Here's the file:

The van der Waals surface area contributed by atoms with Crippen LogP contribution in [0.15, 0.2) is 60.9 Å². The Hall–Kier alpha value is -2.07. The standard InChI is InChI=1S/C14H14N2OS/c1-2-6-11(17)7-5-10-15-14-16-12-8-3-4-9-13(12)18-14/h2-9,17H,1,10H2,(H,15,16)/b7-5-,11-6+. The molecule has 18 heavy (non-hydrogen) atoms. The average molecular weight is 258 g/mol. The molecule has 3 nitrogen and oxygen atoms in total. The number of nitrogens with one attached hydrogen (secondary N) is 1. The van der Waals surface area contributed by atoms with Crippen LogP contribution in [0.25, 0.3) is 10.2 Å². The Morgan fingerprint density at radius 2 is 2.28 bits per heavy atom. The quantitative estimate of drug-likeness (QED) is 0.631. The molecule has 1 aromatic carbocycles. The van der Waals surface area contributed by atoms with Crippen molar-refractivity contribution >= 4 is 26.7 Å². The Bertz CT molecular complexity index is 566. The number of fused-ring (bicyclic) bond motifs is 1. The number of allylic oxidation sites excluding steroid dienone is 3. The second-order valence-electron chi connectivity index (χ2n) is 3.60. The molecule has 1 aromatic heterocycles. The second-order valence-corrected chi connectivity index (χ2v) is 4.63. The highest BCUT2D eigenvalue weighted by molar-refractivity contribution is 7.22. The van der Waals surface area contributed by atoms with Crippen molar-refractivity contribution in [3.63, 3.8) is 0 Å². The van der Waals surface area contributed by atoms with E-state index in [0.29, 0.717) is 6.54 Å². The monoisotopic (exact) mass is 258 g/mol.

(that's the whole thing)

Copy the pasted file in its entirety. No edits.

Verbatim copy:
The van der Waals surface area contributed by atoms with Crippen LogP contribution in [0.15, 0.2) is 60.9 Å². The Hall–Kier alpha value is -2.07. The standard InChI is InChI=1S/C14H14N2OS/c1-2-6-11(17)7-5-10-15-14-16-12-8-3-4-9-13(12)18-14/h2-9,17H,1,10H2,(H,15,16)/b7-5-,11-6+. The molecule has 18 heavy (non-hydrogen) atoms. The average molecular weight is 258 g/mol. The molecule has 3 nitrogen and oxygen atoms in total. The number of nitrogens with one attached hydrogen (secondary N) is 1. The van der Waals surface area contributed by atoms with Crippen LogP contribution in [0.25, 0.3) is 10.2 Å². The Morgan fingerprint density at radius 2 is 2.28 bits per heavy atom. The quantitative estimate of drug-likeness (QED) is 0.631. The molecule has 1 aromatic carbocycles. The van der Waals surface area contributed by atoms with Crippen molar-refractivity contribution >= 4 is 26.7 Å². The Bertz CT molecular complexity index is 566. The number of fused-ring (bicyclic) bond motifs is 1. The number of allylic oxidation sites excluding steroid dienone is 3. The second-order valence-electron chi connectivity index (χ2n) is 3.60. The molecule has 1 aromatic heterocycles. The second-order valence-corrected chi connectivity index (χ2v) is 4.63. The highest BCUT2D eigenvalue weighted by molar-refractivity contribution is 7.22. The van der Waals surface area contributed by atoms with Crippen molar-refractivity contribution in [3.63, 3.8) is 0 Å². The van der Waals surface area contributed by atoms with E-state index in [0.29, 0.717) is 6.54 Å². The monoisotopic (exact) mass is 258 g/mol.